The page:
Thanks Natalya:
Yes, it's popular and effective. 

I've just not tried to coach someone using INDD, through a process that I'm not familiar with. I would think that the whole Creative Design Suite would be very similar in handling effects, but this is a mare's nest. INDD is just not handling these links like AI does.  I think  could be overlooking something quite simple, and will hand-smack myself when I figure it out. ha. 

I can see where your method does achieve the results. I will do an experiment to see if it works for this project. 

Many thanks. 
Linda
_____________________
Linda M. Feltner Artist, LLC
P.O. Box 325
Hereford, AZ 85615
(520) 803-0538







On Dec 6, 2013, at 8:37 AM, Natalya Zahn wrote:

Linda,

The effect you're trying to achieve must be a popular signage style right now - I'm currently working on a large project with very similar image set-up. To complicate things, some of my panels have a washy color render added under the line, but all over a dark color ground… it has proven exceptionally challenging to get the actual artwork execution, then digital file prep organized in such a way as to give the designers exactly what they need… I feel your pain!

I am thankfully not dealing with InDesign, but most of the creative suite has similar layer style options available, and I'm wondering if the following might help out in regards to maintaining an editable spot color layer for the designer to work with:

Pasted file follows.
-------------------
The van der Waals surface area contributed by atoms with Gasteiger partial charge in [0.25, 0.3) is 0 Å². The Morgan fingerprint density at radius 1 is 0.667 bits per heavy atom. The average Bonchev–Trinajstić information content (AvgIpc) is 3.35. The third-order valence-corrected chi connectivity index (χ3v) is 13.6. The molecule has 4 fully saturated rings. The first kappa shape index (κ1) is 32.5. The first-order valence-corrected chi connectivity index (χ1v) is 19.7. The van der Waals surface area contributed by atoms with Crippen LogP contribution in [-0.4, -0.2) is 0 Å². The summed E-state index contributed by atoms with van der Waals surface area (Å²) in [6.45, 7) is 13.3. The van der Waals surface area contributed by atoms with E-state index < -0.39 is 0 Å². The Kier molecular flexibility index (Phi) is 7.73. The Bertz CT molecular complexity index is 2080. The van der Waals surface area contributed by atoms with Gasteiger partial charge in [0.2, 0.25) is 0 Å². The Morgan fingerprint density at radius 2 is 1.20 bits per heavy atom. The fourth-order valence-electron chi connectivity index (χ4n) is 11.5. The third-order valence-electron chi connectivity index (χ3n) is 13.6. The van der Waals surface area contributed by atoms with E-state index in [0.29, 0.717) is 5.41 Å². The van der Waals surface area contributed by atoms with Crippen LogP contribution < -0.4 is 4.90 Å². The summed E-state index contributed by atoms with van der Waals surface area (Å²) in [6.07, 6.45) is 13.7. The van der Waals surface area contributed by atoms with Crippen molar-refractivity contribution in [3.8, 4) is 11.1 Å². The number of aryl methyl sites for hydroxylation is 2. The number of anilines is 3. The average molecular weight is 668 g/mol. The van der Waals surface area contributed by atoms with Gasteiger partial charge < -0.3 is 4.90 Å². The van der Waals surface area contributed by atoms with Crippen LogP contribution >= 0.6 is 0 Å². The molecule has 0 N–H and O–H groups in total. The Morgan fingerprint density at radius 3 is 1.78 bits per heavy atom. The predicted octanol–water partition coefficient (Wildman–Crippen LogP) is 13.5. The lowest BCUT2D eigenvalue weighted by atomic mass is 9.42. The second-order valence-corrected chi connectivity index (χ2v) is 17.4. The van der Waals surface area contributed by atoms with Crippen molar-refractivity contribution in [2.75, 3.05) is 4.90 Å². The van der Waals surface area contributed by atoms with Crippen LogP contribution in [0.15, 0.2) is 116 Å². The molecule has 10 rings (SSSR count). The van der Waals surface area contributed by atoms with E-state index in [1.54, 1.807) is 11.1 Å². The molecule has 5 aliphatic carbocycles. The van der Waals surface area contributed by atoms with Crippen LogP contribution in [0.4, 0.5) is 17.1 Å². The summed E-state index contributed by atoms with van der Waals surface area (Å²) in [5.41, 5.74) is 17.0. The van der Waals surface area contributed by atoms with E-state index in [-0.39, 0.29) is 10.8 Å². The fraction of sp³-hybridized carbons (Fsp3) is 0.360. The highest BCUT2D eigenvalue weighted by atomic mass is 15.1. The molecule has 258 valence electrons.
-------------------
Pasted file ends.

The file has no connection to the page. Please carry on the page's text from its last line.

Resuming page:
I am creating my line work in white (it starts black pen ink, but gets inverted in PS) - it has the background knocked out then it's placed over the correct colored ground, and there is a THIRD, color layer that goes on top of the line. The color layer is set to "Darker Color" in the layer style palette, and if the linework is white, it appears to "colorize" it, without effecting the color of the background. I haven't tested this in InDesign, but if you're able to import your linework, with transparent ground, as white line (whatever file type works best), perhaps you could try creating a solid color shape to lie over the artwork, which you can apply the above layer style to. This way, the designer could continually fiddle with the color to her specs, without having to go back into the drawing file.